I gave a very short talk to the Storage Valley Supper Club's 8th meeting
. Below the fold, an edited text with links to the sources.
I'm David Rosenthal and I'm a customer. This will be a very short talk making one simple point, which is the title of the talk:
Storage Will Be
Much Less Free
Than It Used To Be
My five minutes of fame happened last Monday when Chris Mellor at The Register published this piece
, with a somewhat misleading title. It is based on work I had been blogging about since at least 2011
, ever since a conversation at the Library of Congress with Dave Anderson of Seagate. For the last 16 years I've been working at Stanford Library's LOCKSS Program
on the problem of keeping data safe for the long term. There are technical problems, but the more important problems are economic. How do you fund long-term preservation?
Working with students at UC Santa Cruz's Storage Systems Research Center I built an economic model of long-term storage. Here is an early version computing the net present value of the expenditures through time to keep an example dataset for 100 years, the endowment for short, as the rate at which storage gets cheaper, the Kryder rate for short, varies. The different lines reflect media service lives of 1 to 5 years.
At the historic 30-40%/year we are in the flat part of the graph, where the endowment is low and it doesn't vary much with the Kryder rate. This meant that long-term storage was effectively free; if you could afford to store the data for a few years, you could afford to store it "for ever" because the cost of storing it for the rest of time would have become negligible.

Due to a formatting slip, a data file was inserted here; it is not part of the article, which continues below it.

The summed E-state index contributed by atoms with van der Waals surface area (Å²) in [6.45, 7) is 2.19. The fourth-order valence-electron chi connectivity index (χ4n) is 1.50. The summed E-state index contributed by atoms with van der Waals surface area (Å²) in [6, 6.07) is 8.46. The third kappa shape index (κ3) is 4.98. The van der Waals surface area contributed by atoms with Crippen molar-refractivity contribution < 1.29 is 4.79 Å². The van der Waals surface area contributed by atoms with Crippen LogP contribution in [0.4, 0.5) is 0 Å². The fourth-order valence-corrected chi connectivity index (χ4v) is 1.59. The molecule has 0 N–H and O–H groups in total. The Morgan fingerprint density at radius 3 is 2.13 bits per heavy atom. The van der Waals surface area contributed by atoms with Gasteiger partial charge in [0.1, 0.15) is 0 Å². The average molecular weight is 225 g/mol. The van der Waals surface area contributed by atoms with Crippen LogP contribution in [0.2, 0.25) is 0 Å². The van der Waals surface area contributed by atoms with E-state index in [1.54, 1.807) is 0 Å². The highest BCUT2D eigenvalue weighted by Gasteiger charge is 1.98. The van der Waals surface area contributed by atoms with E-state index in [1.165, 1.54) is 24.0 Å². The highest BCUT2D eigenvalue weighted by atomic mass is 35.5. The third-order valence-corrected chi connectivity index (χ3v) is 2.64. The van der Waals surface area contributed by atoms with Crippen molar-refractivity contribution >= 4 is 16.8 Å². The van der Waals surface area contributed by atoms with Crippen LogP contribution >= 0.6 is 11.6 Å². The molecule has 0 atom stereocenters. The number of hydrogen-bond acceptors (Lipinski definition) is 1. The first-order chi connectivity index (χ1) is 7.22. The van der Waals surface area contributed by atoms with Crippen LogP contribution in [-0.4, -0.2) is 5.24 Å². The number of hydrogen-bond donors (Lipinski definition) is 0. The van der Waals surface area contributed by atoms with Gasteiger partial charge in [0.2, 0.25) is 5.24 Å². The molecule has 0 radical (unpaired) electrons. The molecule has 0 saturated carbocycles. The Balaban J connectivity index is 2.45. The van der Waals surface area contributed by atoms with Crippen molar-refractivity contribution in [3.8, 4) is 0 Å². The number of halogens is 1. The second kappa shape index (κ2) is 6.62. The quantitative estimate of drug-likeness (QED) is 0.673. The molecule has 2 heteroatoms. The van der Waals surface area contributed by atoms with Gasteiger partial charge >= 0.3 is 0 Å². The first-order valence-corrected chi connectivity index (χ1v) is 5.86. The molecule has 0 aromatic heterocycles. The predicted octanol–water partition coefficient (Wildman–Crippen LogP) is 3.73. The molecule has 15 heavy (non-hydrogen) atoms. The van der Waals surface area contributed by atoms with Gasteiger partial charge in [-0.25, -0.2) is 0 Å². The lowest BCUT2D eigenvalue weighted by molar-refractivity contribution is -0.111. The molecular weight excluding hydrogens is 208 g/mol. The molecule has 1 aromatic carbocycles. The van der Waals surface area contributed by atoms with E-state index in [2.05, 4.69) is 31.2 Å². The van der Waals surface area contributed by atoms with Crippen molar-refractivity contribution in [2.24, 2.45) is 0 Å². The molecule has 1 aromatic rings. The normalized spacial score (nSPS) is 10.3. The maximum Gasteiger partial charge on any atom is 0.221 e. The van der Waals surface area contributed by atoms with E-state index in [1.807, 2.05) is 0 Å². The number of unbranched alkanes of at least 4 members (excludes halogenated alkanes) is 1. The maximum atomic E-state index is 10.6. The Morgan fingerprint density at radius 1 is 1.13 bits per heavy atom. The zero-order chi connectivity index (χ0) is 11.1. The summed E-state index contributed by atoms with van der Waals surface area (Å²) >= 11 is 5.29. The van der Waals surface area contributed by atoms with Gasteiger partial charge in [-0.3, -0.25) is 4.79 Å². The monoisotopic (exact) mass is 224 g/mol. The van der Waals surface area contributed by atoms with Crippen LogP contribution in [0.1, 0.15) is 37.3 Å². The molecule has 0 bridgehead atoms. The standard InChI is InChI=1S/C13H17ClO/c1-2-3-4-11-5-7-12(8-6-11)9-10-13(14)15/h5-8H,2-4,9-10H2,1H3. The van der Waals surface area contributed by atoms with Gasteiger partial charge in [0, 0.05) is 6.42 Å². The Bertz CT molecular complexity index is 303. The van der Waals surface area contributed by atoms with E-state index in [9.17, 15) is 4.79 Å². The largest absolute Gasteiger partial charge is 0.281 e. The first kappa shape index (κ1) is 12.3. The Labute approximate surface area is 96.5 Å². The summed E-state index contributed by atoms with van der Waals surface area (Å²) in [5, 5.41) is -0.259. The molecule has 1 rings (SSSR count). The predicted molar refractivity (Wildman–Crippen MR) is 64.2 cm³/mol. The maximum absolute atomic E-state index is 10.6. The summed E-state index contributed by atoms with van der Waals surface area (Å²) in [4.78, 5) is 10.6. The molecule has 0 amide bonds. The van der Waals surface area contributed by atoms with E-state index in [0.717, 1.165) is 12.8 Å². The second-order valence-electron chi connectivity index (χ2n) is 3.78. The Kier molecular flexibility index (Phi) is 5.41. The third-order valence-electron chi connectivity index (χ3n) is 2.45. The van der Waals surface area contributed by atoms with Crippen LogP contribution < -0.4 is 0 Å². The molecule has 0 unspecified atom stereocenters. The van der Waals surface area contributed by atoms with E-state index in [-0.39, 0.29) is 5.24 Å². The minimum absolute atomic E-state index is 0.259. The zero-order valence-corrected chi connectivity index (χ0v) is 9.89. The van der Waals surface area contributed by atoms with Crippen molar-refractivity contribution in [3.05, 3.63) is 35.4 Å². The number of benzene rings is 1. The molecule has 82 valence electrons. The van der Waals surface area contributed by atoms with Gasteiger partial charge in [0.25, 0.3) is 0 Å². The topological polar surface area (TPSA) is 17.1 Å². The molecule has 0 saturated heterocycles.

But suppose the Kryder rate drops below about 20%/year. We are in the steep part of the graph where the endowment needed is much higher and depends strongly on the precise Kryder rate. Which, of course, we are not going to know, so the cost of long-term storage becomes much harder to predict.
We don't have to suppose. This graph, from Preeti Gupta at UCSC, shows that in 2010, before the floods in Thailand, the Kryder rate had dropped. Right now, disk is about 7 times as expensive as would have been predicted in 2010. The red lines show the range of industry projections going forward, 10-20%/year. In 2020 disk is projected to be between 100 and 300 times as expensive as would have been projected in 2010. As my first graph showed, this is a big deal for anyone who needs to keep data for the long term.
No-one should be surprised that in the real world exponential curves can't go on for ever. Here is Randall Munroe's explanation
. In the real world exponential growth is always the first part of an S-curve.
Why has the Kryder rate slowed? This 2009 graph from Seagate shows that what looks like a smooth Kryder graph is actually the superimposition of a series of S-curves, one for each technology. One big reason for the slowing is technical, each successive technology transition gets harder - the long delay in getting HAMR into production is the current example. But this has economic implications. Each technology transition is more expensive, so the technology needs to remain in the market longer to earn a return on the investment. And the cost of the transition drives industry consolidation, so we now have only a little over 2 disk manufacturers. This has transformed disks from a very competitive, low-margin business into a stable 2-vendor one with reasonably good margins. Increasing margins slows the Kryder rate.
This isn't about technology "hitting a wall" and the increase in bit density stopping. It is about the interplay of technological and business factors slowing the rate of decrease in $/GB. For people who look only at the current cost of storage, this is irritating. For those of us who are concerned with the long-term cost of storage, it is a very big deal.
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